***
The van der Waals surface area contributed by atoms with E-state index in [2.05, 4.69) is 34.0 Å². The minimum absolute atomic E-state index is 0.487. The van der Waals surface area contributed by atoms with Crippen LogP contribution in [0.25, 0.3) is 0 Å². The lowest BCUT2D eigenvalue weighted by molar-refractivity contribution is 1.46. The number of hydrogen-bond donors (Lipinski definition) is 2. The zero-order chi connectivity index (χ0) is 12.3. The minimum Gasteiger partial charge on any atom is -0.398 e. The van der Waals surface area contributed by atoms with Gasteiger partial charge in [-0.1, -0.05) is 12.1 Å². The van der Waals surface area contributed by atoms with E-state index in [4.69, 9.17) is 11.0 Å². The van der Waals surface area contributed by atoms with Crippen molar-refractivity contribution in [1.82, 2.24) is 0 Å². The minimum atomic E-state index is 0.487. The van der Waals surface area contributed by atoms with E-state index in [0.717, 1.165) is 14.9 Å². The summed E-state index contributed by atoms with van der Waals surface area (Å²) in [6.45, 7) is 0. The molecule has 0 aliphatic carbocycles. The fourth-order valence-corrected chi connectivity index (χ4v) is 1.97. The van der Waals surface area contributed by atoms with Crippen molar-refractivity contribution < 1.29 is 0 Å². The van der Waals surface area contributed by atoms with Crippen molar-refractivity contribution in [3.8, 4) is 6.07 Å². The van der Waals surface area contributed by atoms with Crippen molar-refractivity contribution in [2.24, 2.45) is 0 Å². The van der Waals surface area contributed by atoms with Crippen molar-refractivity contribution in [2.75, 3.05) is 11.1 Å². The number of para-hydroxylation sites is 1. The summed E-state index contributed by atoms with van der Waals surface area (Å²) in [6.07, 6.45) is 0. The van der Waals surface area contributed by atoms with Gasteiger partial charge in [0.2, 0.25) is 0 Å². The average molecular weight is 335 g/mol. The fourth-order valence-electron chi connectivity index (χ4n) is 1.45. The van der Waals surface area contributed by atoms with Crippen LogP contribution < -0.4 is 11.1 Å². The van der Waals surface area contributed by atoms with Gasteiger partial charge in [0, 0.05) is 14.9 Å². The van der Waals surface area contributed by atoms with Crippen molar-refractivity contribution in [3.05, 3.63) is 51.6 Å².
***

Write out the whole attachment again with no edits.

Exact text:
The van der Waals surface area contributed by atoms with E-state index in [2.05, 4.69) is 34.0 Å². The minimum absolute atomic E-state index is 0.487. The van der Waals surface area contributed by atoms with Crippen LogP contribution in [0.25, 0.3) is 0 Å². The lowest BCUT2D eigenvalue weighted by molar-refractivity contribution is 1.46. The number of hydrogen-bond donors (Lipinski definition) is 2. The zero-order chi connectivity index (χ0) is 12.3. The minimum Gasteiger partial charge on any atom is -0.398 e. The van der Waals surface area contributed by atoms with Gasteiger partial charge in [-0.1, -0.05) is 12.1 Å². The van der Waals surface area contributed by atoms with E-state index in [4.69, 9.17) is 11.0 Å². The van der Waals surface area contributed by atoms with Crippen molar-refractivity contribution in [1.82, 2.24) is 0 Å². The minimum atomic E-state index is 0.487. The van der Waals surface area contributed by atoms with E-state index in [0.717, 1.165) is 14.9 Å². The summed E-state index contributed by atoms with van der Waals surface area (Å²) in [6.45, 7) is 0. The molecule has 0 aliphatic carbocycles. The fourth-order valence-corrected chi connectivity index (χ4v) is 1.97. The van der Waals surface area contributed by atoms with Crippen molar-refractivity contribution < 1.29 is 0 Å². The van der Waals surface area contributed by atoms with Crippen molar-refractivity contribution in [3.8, 4) is 6.07 Å². The van der Waals surface area contributed by atoms with Crippen molar-refractivity contribution in [2.24, 2.45) is 0 Å². The van der Waals surface area contributed by atoms with Crippen molar-refractivity contribution in [2.75, 3.05) is 11.1 Å². The number of para-hydroxylation sites is 1. The summed E-state index contributed by atoms with van der Waals surface area (Å²) in [6.07, 6.45) is 0. The van der Waals surface area contributed by atoms with Gasteiger partial charge in [0.2, 0.25) is 0 Å². The average molecular weight is 335 g/mol. The fourth-order valence-electron chi connectivity index (χ4n) is 1.45. The van der Waals surface area contributed by atoms with Crippen LogP contribution < -0.4 is 11.1 Å². The van der Waals surface area contributed by atoms with Gasteiger partial charge in [0, 0.05) is 14.9 Å². The van der Waals surface area contributed by atoms with Crippen molar-refractivity contribution in [3.05, 3.63) is 51.6 Å².